Saturday, May 12, 2018

KNPR Radio Interview in Las Vegas


Pam Schwartz and I took a trip to Las Vegas where she was attending a National Council on Public History conference. This scheduling coincidence brought memorial experts to Las Vegas as their museums are continuing to collect and catalogued the items of remembrance that people left after the October 1, 2017 shooting that took 58 lives and had over 500 injured treated at area hospitals. With breakout segments like  “Documenting Resilience: Condolence Collection Projects in the Wake of Violence,” the national gathering of academics plans to discuss how communities such as Orlando, Newtown, Connecticut, and Isla Vista, California responded to mass casualty trauma.

KNPR Radio interviewed a panel of individuals who have had to collect in the wake of tragedy. Melissa Barthelemy is a graduate student at UC Santa Barbara who worked on efforts there. Pam Schwartz is chief curator of the Orange County Regional History Center in Orlando, Florida and created and led the effort to manage the collection of items left at the scene of the Pulse Nightclub Massacre. Cynthia Sanford is the registrar at the Clark County Museum. She is heading up the effort to collect and catalog many of the items left at some of the memorials in Las Vegas.

I sketched as the three fielded questions. Producer Doug Puppel set the tone of the interview. Barthelemy said the collection, archiving and exhibition of items from pop-up memorials are a new area of history research. These kinds of memorials really only started to appear in the last few decades. She said people point to the many impromptu memorials left in the wake of Princess Diana's death as a contributor to the rise of spontaneous memorials. The fact that these mass memorials are visible on TV and social media contribute to the rise in items left in the wake of tragedy.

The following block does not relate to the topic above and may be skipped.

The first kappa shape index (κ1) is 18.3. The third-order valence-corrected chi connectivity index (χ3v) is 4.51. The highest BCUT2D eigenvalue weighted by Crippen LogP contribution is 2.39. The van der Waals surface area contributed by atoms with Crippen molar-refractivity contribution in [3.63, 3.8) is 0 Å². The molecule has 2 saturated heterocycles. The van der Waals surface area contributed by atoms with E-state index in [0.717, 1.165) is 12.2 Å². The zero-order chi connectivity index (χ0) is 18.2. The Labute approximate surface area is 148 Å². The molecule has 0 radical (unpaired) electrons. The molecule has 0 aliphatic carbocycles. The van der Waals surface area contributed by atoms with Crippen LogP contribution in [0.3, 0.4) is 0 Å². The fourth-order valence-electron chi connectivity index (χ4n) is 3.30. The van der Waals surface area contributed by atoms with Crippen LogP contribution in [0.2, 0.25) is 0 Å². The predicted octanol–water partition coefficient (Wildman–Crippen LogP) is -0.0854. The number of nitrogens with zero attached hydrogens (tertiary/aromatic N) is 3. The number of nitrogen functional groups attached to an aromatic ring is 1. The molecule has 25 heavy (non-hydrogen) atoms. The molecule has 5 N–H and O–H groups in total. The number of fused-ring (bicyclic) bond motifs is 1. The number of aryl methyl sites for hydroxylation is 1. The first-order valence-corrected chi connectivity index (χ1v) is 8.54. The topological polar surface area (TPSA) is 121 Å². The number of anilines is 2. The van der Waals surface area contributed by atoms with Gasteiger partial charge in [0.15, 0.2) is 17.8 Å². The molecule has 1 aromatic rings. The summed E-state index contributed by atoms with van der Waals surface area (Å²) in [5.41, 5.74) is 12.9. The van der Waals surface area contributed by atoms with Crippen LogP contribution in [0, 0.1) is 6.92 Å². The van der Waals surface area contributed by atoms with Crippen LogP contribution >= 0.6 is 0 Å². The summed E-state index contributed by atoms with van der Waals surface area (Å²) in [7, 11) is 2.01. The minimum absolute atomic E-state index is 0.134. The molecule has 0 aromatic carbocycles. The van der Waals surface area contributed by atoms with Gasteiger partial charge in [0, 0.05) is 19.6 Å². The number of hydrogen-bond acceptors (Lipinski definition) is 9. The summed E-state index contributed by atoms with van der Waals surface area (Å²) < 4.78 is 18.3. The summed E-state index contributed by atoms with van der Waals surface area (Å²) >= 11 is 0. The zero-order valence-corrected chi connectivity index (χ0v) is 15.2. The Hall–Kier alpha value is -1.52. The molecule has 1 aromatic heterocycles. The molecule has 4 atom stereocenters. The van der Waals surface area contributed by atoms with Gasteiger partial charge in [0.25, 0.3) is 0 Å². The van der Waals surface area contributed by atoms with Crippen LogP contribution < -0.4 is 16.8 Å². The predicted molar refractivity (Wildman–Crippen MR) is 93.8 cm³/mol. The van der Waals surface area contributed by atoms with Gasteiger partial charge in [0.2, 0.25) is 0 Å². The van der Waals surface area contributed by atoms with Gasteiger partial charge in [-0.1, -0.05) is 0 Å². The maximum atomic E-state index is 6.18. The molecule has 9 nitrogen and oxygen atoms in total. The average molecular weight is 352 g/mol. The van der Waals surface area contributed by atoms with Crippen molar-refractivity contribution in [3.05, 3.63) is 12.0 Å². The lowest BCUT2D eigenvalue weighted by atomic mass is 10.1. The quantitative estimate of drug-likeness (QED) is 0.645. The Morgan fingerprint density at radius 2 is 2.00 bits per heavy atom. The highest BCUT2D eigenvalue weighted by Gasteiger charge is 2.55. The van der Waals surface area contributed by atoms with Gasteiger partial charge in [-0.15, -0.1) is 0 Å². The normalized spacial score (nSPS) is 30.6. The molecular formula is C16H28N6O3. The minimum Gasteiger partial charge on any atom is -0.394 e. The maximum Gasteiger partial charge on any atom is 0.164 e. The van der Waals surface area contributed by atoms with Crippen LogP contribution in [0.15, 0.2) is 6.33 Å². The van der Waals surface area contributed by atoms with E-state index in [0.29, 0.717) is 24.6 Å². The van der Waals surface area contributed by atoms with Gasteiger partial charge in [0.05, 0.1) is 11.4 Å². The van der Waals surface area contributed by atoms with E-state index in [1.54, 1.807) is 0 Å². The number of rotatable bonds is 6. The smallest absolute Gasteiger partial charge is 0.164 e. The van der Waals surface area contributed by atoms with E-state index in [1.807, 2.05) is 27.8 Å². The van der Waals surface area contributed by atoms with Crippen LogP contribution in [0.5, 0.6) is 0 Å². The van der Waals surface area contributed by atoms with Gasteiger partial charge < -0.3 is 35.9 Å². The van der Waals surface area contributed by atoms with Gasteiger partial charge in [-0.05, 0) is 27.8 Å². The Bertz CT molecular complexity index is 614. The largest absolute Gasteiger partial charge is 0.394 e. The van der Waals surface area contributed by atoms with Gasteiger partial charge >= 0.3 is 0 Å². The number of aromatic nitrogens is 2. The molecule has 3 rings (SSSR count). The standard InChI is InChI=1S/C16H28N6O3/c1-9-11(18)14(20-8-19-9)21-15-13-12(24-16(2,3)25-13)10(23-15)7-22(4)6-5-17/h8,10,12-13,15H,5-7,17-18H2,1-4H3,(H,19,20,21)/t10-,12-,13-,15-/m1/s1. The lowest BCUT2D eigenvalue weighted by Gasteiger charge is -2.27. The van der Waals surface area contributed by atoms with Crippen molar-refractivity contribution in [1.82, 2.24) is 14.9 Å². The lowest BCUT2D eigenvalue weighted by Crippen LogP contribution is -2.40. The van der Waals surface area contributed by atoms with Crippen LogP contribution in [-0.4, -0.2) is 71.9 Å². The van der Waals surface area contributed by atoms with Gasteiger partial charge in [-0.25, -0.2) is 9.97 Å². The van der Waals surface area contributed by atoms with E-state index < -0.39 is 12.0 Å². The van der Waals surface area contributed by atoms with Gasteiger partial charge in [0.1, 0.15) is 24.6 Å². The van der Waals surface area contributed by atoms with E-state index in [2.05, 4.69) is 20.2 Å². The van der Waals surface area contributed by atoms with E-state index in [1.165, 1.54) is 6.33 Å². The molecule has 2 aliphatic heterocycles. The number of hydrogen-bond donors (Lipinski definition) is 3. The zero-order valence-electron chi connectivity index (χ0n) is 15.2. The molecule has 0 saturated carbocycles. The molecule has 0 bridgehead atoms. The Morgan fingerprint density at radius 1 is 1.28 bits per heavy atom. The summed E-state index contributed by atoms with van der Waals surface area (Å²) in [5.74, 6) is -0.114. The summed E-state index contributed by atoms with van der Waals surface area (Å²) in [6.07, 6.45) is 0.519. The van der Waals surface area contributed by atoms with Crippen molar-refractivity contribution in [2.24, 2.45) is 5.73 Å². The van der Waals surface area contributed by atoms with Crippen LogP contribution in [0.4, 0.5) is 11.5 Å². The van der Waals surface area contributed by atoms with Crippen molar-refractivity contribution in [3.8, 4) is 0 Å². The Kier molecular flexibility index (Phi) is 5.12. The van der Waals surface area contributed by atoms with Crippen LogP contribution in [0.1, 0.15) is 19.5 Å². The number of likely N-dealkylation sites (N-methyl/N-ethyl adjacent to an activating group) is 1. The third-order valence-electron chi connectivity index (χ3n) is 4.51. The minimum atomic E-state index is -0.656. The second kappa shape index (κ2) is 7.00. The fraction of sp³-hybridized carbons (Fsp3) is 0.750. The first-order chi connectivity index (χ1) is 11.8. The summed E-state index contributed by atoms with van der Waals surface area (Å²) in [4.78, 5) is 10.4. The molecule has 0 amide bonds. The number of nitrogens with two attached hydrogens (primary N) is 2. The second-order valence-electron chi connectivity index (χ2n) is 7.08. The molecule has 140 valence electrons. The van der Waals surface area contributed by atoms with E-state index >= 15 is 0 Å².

Schwartz said not every community is impacted the same way by a mass casualty event and therefore not every community reacts in the same way. Those differences change what is collected and how it is exhibited. “The biggest thing for people to understand, especially people who have not been through a similar sort of situation, is that one size doesn’t fit all,” she said. The focus of any exhibition should be on what will help the community with its healing process.

Sanford explained that her museum already has between 15,000 and 20,000 artifacts from the memorials. “Our role as a museum is to preserve the history of Southern Nevada,” she said, “Unfortunately, this event is now part of our history.” She said the museum is planning an exhibit for the one year anniversary of the shooting, but there is not a plan for a permanent home for the items. 5,000 items have been catalogued so far. 50 years from now, 100 years from now those items will be in storage. Every item you work on is someone's story. Sometimes when you get home, that is when it hits you. The three interviewees all explained that they are honored to be able to collect these events for their communities. You have to find a way to get through it.


Prints are available for each sketch for $250 and many originals can be purchased for $400. White museum grade shadow box frames are $100 more. You can e-mail Thor at analogartistdigitalworld@gmail.com

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